In this EasyStep you will discover the basic electrical characteristics of the EC1's digital outputs. This is a highly condensed extract from the official data sheet of the STM32F372CC chip - about 5 pages' worth of it. This applies to all digital outputs, which includes the PWM outputs.
- The processor runs off 3.3V;
- Outputs are 3.3V active high ("ON") (except outputs 0 and 1);
- Sink/source capability is symmetrical. 0.4V drop at 8mA, 1.3V at 20mA. Max rating 25mA/pin, 80mA total;
- The onboard LED outputs are available on pins 28 and 29. They are active low. Onboard they are loaded with the LED plus 220Ω (~8mA) to +3.3V.
A digital output is a pin that switches either to (close to) 0V (the negative supply) or (close to) the positive supply voltage, which in the EC1 is 3.3V nominal. We call these voltage levels "low" and "high" respectively. In the EC1 a digital output is low when it is set OFF by your program, and high when it is set ON (except outputs 0 and 1, the onboard LEDs, are the other way around). This is the opposite of the inputs. We made it this way because you are most likely to want to drive an NPN transistor off an output, in which case "active high" is the most useful.Confused about "0V", "common", "gnd"? Click here to see some common terminology.
If your background is not in the electronics field, we may confuse you a bit with the way we refer to power supply pins, grounds, "common" terminals etc. In electronics we generally quote all voltages in relation to an assumed common or reference terminal. That common terminal is often called "ground", "gnd" or "circuit ground". It may or may not actually be tied to a physical ground point, for instance mains power supply earth.
In SPLat boards we usually label the "ground" terminal "0V". On boards that are powered off an external DC power supply (which is most off-the-shelf boards), 0V is the terminal connected to the negative terminal of the power supply. Measured relative to that pin, therefore, the positive power supply pin will be 24V (or 12V or whatever the supply voltage is) positive. We then say "we have a +12V supply". All boards contain a voltage regulator chip to feed the microprocessor and/or other logic chips. In the EC1 this chip generates 3.3V nominal (many other boards use 5V). Its output voltage is said to be +3.3V, again measured relative to the 0V terminal.
Similarly, all input and output voltages are also measured relative to the 0V terminal, and will in virtually all cases be positive voltages. For example, on most SPLat models the input voltage threshold for digital inputs, and analog input and output voltages, are measured relative to 0V.
Sourcing and sinking.
Normally, a "load" will be connected between an EC1 output and the 0V rail. A load is whatever connects to the output and gets "driven" by the output in order to do something useful. If the output is low, both ends of the load will be at the same voltage, and no current will flow. If the output goes high, positive current will flow out of the EC1 pin, through the load and into the 0V rail. This is what we call sourcing. The EC1 is sourcing current for the load.
(We always think in terms of positive current flow in electronics. With all respect to electrons, that is the convention.)
If we reverse the situation, and connect the load between the EC1 output and the positive supply rail, current will flow only when the EC1 output is low. Because the (positive) current is flowing into the EC1 pin, we say the EC1 is sinking current.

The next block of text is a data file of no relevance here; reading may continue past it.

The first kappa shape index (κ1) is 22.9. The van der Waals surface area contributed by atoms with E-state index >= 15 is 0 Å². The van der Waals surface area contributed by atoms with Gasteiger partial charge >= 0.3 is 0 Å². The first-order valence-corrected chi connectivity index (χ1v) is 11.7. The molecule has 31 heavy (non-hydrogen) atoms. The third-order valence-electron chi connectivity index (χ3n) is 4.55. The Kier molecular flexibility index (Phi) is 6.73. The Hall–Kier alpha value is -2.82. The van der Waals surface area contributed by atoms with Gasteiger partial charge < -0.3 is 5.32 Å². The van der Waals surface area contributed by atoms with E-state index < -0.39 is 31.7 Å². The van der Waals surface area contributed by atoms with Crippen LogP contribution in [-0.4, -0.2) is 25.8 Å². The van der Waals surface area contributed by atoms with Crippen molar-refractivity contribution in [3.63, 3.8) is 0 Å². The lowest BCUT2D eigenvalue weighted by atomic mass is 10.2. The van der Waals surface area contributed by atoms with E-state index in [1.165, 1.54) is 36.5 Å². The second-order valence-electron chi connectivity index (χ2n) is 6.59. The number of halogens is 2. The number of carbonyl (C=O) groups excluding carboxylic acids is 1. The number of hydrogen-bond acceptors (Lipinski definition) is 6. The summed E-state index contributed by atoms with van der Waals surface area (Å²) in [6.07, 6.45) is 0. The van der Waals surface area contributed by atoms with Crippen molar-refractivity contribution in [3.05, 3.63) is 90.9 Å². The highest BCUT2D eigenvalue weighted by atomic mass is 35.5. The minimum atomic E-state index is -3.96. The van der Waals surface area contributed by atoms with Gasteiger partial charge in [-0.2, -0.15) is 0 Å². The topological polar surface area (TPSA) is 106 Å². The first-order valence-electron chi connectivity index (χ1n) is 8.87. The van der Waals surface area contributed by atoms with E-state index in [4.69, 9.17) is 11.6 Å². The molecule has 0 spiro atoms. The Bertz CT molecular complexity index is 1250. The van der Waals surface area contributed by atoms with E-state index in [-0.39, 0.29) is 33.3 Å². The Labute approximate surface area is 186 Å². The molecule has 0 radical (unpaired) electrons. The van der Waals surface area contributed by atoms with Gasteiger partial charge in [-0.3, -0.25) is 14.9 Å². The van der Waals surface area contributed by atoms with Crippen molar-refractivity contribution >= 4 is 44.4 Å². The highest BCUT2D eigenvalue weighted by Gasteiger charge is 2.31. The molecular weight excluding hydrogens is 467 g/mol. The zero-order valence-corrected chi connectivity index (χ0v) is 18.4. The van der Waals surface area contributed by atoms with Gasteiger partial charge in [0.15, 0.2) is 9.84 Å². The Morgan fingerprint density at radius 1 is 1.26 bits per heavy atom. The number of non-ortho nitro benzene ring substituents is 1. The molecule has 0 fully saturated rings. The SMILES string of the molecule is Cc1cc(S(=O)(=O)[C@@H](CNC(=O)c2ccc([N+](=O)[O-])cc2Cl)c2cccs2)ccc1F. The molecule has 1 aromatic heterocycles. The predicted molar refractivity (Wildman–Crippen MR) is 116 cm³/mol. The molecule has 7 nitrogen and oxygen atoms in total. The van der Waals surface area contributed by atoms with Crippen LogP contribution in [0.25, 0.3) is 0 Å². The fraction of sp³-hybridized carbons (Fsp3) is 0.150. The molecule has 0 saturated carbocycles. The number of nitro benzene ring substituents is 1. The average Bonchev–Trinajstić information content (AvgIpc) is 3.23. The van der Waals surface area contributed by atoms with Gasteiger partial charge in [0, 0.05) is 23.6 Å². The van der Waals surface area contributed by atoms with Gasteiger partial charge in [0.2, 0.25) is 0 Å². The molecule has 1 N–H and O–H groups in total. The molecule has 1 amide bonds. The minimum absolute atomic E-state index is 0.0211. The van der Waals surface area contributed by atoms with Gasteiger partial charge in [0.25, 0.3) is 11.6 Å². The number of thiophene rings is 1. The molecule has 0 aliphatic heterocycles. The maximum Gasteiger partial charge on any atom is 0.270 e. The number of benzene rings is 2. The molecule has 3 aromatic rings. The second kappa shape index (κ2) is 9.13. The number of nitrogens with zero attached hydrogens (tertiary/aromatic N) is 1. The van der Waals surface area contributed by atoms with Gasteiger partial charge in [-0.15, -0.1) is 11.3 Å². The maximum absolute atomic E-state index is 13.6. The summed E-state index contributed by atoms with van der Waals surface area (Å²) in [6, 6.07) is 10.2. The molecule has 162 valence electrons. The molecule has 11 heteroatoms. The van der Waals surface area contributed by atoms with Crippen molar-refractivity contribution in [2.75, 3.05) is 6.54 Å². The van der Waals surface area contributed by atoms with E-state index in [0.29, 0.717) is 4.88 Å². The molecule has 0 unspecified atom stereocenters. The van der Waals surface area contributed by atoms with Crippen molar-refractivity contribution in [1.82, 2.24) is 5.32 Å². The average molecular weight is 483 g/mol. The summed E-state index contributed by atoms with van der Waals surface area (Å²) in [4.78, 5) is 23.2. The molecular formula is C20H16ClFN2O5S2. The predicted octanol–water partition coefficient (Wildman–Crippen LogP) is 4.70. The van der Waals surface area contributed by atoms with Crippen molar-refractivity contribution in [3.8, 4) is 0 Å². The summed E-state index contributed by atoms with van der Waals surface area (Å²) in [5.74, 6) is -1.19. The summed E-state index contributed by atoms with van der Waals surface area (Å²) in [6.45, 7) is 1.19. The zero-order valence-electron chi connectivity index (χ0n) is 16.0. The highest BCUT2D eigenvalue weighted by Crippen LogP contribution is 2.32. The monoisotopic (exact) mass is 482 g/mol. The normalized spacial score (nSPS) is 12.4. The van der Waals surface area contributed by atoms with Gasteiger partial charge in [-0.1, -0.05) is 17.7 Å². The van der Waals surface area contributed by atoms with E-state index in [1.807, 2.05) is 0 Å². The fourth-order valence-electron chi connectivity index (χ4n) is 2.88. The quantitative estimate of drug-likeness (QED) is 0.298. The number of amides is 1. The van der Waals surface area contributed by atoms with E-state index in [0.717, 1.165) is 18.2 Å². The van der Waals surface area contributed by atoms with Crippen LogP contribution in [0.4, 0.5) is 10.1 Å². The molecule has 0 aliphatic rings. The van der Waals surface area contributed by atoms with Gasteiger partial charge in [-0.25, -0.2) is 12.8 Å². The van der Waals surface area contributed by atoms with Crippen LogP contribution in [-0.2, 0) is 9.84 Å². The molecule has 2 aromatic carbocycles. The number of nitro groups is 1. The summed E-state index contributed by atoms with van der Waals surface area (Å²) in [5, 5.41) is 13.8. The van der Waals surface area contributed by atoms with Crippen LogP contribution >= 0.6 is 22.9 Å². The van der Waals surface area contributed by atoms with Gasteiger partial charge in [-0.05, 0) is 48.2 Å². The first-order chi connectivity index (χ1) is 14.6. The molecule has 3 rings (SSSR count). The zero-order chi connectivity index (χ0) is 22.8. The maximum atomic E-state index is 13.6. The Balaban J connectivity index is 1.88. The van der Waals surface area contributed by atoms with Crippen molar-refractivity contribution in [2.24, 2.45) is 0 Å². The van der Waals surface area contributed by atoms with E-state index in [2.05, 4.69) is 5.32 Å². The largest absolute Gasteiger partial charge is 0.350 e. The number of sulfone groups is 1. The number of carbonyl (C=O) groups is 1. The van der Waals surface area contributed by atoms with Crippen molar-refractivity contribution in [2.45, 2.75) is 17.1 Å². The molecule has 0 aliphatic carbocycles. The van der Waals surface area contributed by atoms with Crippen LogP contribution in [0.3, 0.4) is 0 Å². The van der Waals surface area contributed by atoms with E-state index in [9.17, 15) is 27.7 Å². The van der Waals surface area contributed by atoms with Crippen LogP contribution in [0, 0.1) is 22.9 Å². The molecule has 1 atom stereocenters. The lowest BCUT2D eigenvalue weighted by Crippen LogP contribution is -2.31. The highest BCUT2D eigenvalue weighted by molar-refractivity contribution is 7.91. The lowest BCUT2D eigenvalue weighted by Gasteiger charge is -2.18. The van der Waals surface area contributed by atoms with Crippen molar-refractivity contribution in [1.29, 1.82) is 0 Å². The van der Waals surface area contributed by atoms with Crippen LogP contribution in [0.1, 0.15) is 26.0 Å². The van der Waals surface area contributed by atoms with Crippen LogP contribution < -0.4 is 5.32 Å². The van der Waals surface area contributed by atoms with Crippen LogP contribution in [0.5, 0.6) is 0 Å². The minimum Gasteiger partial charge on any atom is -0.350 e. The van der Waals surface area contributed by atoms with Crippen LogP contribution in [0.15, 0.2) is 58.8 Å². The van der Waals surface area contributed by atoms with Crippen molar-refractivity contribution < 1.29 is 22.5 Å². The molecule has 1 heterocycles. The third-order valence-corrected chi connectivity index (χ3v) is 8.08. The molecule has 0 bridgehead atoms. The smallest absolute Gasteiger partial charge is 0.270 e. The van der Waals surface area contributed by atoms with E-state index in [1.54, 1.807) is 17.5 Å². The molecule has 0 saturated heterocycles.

But there are limits...
The outputs of the EC1 are formed from microscopically small transistors inside the processor chip. These transistors have limits on what they can do. The main limits are these:
- The output transistors have a resistance when ON of about 65Ω (the ri in my rough sketch above). That means that if a current is flowing out of the pin, there will be some voltage dropped inside the chip, so the voltage can never get absolutely to 0V (sinking) or 3.3V (sourcing);
- A single pin is not to sink or source more than 25mA (better to stick to 20mA!);
- The total of all sink and source currents should not be more than 80mA.
.... And there are exceptions (the onboard LEDs)
Outputs 0 and 1 (pins 29 and 28 of the EC1) drive the onboard red and green LEDs. That means 3 things:
- The logic sense of these two pins is opposite to all the others. They are low when ON. That's just how we made the board - electronics designers have a predilection for active low circuits;
- We have already "used up" about 8mA of the chip's sinking capacity on each LED;
- At reset the pin will behave like 220Ω pulled up to about 2V.
Reset behaviour (advanced)
When the processor chip is fully reset, either at power on or by a hardware reset, all I/O pins go first to a high resistance state. Once the firmware gets going they are configured as outputs and set low.
If you are driving a bipolar NPN transistor through a base resistor, there should be no transient turn-on "glitch". If, however, you are driving the gate of an FET, there can be no such guarantee. If this is a problem use a 10K pulldown resistor on the gate.
On a soft reset, i.e. when the SPLat program starts, all outputs are automatically switch to the off state.
Some interesting ways to blow up your EC1
If you want to blow up your EC1, and void the warranty, here are some things you can do to the outputs:
- Connect an output, either directly or via a load, to any voltage greater than 3.3V;
- Connect an output, either directly or via a load, to any voltage more negative than 0V;
- Try to drive a relay, a motor, or any other inductive load;
- Try to drive an LED without a suitable current limiting resistor;